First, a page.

Bill James, the godfather of Sabermetrics (the field that uses advanced math to analyze baseball), found a useful formula about 25 years ago. He discovered that a baseball team’s winning percentage could be estimated quite accurately by dividing the square of runs scored by the sum of runs scored squared and runs allowed squared. That is RS^2/(RS^2 + RA^2). This is called baseball’s Pythagorean Theorem.
Because points in basketball come about much differently than runs in baseball—what is the basketball version of a 6-1 blowout?—a formula to calculate winning percentage based on points scored and surrendered will be different.
Many mathematicians much smarter than me have looked at this over the years, and the exponent they found to work the best for hoops teams is 14 instead of 2. This means a basketball team’s expected winning percentage can be calculated with this formula: Points^14/(Points^14 + Opponents’ Points^14). Football’s exponent, by the way, is 2.4. These formulas with different exponents are still referred to as the Pythagorean Theorems of these sports.
The value of a formula that calculates expected winning percentage, when real winning percentage is already known, is in predicting future success. Teams that are doing much better than expected tend to fall down a bit after a while. Teams that aren’t winning as much as expected tend to improve.
The 2006-07 NBA season–regular and playoffs–provides some great examples of how this can work. The Heat were scoring 94.6 ppg, but giving up 95.5. Their expected winning percentage was 47%, but they actually won 54% (44-38). The returning champs got unexpectedly swept 4-0 in the first round of the playoffs.
Similarly, Dallas was scoring 100 ppg and surrendering 92.8 for an expected winning percentage of 74%. They actually won 82% (67-15), and also faced a shocking first round exit. On the other hand, the Spurs won 71% (58-24), but were expected to win 78% (98.5, 90.1). They of course cruised through the playoffs to win the championship.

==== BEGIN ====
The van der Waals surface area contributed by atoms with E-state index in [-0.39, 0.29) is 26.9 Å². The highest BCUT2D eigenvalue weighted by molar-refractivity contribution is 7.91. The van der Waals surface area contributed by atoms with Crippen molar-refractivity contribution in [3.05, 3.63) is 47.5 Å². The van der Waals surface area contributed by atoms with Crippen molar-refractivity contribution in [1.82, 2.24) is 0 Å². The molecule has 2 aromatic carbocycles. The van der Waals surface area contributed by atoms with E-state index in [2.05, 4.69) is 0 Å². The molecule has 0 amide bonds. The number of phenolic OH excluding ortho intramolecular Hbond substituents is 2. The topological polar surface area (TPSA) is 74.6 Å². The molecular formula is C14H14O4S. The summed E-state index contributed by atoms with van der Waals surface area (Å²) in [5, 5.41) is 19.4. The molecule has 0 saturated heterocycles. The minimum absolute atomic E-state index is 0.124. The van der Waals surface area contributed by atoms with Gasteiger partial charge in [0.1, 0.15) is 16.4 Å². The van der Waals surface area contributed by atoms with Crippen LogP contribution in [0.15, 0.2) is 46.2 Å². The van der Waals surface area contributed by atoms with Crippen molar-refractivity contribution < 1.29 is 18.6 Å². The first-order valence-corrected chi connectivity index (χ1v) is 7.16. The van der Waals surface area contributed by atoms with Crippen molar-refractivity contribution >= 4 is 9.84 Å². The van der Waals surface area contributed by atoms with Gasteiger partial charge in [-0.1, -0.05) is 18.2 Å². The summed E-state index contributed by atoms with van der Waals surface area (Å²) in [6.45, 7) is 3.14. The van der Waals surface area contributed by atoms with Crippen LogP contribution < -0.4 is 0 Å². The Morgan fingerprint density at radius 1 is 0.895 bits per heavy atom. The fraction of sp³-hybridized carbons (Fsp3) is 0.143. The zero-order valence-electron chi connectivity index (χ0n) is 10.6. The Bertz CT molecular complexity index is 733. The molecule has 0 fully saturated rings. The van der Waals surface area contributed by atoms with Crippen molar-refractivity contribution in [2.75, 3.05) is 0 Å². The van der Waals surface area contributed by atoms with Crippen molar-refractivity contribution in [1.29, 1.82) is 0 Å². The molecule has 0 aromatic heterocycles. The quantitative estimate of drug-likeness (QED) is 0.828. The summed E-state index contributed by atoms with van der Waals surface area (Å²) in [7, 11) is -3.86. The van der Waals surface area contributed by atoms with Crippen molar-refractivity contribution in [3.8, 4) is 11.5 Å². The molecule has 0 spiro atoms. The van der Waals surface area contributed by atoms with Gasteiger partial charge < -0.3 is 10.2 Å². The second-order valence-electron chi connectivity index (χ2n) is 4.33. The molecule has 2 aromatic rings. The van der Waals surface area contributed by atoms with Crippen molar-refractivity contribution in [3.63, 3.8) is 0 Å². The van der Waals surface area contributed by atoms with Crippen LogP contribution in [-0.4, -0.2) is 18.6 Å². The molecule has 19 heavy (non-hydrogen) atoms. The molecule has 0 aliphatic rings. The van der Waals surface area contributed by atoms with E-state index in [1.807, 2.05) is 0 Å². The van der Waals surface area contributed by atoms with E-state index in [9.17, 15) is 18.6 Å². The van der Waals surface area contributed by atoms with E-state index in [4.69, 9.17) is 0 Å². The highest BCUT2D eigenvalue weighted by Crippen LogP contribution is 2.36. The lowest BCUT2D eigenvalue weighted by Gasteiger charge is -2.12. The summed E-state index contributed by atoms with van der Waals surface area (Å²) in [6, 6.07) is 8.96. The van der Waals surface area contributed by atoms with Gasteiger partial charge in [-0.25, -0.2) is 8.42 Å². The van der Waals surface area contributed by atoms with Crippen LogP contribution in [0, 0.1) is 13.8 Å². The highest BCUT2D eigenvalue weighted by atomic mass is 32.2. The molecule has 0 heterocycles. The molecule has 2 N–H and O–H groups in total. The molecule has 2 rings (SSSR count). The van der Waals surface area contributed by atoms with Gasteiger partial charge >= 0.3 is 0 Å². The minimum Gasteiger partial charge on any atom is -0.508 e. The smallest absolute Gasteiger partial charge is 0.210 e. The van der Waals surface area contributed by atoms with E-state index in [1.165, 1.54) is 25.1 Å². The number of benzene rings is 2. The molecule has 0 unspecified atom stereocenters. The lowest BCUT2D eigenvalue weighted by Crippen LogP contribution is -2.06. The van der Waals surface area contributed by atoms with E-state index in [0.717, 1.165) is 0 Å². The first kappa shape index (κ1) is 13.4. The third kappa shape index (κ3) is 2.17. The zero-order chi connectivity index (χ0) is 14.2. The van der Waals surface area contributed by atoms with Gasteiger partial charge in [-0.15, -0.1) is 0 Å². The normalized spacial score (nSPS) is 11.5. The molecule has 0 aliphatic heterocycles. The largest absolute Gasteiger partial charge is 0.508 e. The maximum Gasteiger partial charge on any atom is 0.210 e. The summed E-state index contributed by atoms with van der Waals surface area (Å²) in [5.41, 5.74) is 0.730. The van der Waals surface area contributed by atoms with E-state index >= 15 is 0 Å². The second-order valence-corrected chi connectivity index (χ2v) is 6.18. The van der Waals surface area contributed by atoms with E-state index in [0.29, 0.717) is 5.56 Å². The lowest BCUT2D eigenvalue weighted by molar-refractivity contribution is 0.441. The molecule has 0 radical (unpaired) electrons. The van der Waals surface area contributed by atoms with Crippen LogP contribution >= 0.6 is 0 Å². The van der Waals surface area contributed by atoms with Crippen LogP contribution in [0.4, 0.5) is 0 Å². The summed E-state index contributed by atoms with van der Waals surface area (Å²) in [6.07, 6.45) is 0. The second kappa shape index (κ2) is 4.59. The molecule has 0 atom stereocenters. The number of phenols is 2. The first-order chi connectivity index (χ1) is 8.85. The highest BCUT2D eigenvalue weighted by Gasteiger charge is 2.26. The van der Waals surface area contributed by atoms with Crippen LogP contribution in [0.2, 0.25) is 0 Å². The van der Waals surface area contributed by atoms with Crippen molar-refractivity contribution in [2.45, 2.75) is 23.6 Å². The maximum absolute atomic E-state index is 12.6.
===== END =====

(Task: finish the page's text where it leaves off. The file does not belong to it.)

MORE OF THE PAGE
Although the 2010-11 season is only about 20 games old, we can still look at which teams are winning at a clip above or below the expected rate, which might result in a dip or bump down the road.
Teams That Should Improve
These teams are at least 2.0 wins below the expected amount through Monday, indicating they have probably lost most of their close contests and their luck will hopefully turn around sometime soon.
Miami Heat (17.0 expected wins, 14 actual, +3.0): As has been well publicized by this point, the Heat are leading the league in scoring margin, outscoring opponents by an average margin of 8.4 ppg, which is unbelievable considering they’ve lost 8 games. How have they done it? First of all, they are obliterating a slew of teams, with their recent 5-game winning streak coming with victory margins of 10, 12, 28, 25, and 11 points. They won some of their earlier games by 27, 32, 23, and 26 points. Second, they’re staying close in their losses. They have an OT loss by 2, a trio by 5 or less, and only two by double-digits.